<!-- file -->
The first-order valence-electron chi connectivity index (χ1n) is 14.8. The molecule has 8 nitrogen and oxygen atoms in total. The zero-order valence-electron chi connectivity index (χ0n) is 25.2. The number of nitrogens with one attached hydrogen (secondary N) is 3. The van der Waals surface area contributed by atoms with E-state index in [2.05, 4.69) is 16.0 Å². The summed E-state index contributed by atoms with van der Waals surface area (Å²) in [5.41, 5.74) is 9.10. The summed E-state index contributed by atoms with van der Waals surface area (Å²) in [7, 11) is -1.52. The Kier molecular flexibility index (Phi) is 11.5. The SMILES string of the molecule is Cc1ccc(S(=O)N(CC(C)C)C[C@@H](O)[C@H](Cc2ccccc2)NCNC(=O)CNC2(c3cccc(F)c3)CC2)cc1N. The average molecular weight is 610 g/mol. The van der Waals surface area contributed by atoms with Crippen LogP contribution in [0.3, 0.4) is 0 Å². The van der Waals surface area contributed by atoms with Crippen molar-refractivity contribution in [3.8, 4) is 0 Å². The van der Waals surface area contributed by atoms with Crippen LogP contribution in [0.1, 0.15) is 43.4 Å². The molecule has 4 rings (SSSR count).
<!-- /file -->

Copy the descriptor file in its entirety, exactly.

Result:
The first-order valence-electron chi connectivity index (χ1n) is 14.8. The molecule has 8 nitrogen and oxygen atoms in total. The zero-order valence-electron chi connectivity index (χ0n) is 25.2. The number of nitrogens with one attached hydrogen (secondary N) is 3. The van der Waals surface area contributed by atoms with E-state index in [2.05, 4.69) is 16.0 Å². The summed E-state index contributed by atoms with van der Waals surface area (Å²) in [5.41, 5.74) is 9.10. The summed E-state index contributed by atoms with van der Waals surface area (Å²) in [7, 11) is -1.52. The Kier molecular flexibility index (Phi) is 11.5. The SMILES string of the molecule is Cc1ccc(S(=O)N(CC(C)C)C[C@@H](O)[C@H](Cc2ccccc2)NCNC(=O)CNC2(c3cccc(F)c3)CC2)cc1N. The average molecular weight is 610 g/mol. The van der Waals surface area contributed by atoms with Crippen LogP contribution in [0.3, 0.4) is 0 Å². The van der Waals surface area contributed by atoms with Crippen molar-refractivity contribution in [3.8, 4) is 0 Å². The van der Waals surface area contributed by atoms with Crippen LogP contribution in [0.1, 0.15) is 43.4 Å². The molecule has 4 rings (SSSR count).